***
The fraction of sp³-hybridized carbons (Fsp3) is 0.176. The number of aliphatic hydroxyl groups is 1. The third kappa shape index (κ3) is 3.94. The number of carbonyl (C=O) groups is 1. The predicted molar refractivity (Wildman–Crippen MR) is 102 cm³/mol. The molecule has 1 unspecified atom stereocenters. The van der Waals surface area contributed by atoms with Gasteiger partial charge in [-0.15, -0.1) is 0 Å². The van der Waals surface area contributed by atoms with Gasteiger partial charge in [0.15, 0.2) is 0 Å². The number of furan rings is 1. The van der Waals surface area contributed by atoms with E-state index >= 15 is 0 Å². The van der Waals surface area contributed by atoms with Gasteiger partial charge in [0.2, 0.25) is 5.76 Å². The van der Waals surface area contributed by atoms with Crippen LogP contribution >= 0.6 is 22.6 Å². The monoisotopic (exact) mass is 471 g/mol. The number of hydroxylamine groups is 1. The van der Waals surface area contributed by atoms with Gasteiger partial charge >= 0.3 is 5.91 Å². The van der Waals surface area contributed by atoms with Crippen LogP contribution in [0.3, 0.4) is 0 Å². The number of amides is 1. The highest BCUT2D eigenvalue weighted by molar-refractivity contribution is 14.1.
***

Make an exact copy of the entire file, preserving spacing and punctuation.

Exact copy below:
The fraction of sp³-hybridized carbons (Fsp3) is 0.176. The number of aliphatic hydroxyl groups is 1. The third kappa shape index (κ3) is 3.94. The number of carbonyl (C=O) groups is 1. The predicted molar refractivity (Wildman–Crippen MR) is 102 cm³/mol. The molecule has 1 unspecified atom stereocenters. The van der Waals surface area contributed by atoms with Gasteiger partial charge in [-0.15, -0.1) is 0 Å². The van der Waals surface area contributed by atoms with Gasteiger partial charge in [0.15, 0.2) is 0 Å². The number of furan rings is 1. The van der Waals surface area contributed by atoms with E-state index >= 15 is 0 Å². The van der Waals surface area contributed by atoms with Gasteiger partial charge in [0.2, 0.25) is 5.76 Å². The van der Waals surface area contributed by atoms with Crippen LogP contribution >= 0.6 is 22.6 Å². The monoisotopic (exact) mass is 471 g/mol. The number of hydroxylamine groups is 1. The van der Waals surface area contributed by atoms with Gasteiger partial charge >= 0.3 is 5.91 Å². The van der Waals surface area contributed by atoms with Crippen LogP contribution in [0.3, 0.4) is 0 Å². The number of amides is 1. The highest BCUT2D eigenvalue weighted by molar-refractivity contribution is 14.1.